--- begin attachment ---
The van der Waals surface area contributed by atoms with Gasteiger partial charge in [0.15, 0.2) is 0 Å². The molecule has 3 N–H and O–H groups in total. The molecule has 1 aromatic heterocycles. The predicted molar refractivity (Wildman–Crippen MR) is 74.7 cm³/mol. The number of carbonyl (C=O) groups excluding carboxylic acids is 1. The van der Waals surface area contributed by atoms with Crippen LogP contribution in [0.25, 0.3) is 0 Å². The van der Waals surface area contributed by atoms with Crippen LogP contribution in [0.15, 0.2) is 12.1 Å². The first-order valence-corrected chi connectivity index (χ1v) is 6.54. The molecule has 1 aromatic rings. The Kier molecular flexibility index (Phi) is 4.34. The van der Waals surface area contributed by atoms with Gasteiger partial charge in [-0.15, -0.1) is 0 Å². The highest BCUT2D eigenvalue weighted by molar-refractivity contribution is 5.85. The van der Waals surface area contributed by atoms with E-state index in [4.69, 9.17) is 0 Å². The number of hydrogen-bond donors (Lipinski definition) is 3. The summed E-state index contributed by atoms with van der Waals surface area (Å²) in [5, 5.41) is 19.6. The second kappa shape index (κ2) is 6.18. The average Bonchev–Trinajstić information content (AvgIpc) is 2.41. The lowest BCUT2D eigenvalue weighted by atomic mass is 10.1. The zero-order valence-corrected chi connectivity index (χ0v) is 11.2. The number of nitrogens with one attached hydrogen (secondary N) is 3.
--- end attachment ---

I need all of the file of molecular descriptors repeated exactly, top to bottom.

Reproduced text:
The van der Waals surface area contributed by atoms with Gasteiger partial charge in [0.15, 0.2) is 0 Å². The molecule has 3 N–H and O–H groups in total. The molecule has 1 aromatic heterocycles. The predicted molar refractivity (Wildman–Crippen MR) is 74.7 cm³/mol. The number of carbonyl (C=O) groups excluding carboxylic acids is 1. The van der Waals surface area contributed by atoms with Crippen LogP contribution in [0.25, 0.3) is 0 Å². The van der Waals surface area contributed by atoms with Crippen LogP contribution in [0.15, 0.2) is 12.1 Å². The first-order valence-corrected chi connectivity index (χ1v) is 6.54. The molecule has 1 aromatic rings. The Kier molecular flexibility index (Phi) is 4.34. The van der Waals surface area contributed by atoms with Gasteiger partial charge in [-0.15, -0.1) is 0 Å². The highest BCUT2D eigenvalue weighted by molar-refractivity contribution is 5.85. The van der Waals surface area contributed by atoms with E-state index in [4.69, 9.17) is 0 Å². The number of hydrogen-bond donors (Lipinski definition) is 3. The summed E-state index contributed by atoms with van der Waals surface area (Å²) in [5, 5.41) is 19.6. The second kappa shape index (κ2) is 6.18. The average Bonchev–Trinajstić information content (AvgIpc) is 2.41. The lowest BCUT2D eigenvalue weighted by atomic mass is 10.1. The zero-order valence-corrected chi connectivity index (χ0v) is 11.2. The number of nitrogens with one attached hydrogen (secondary N) is 3.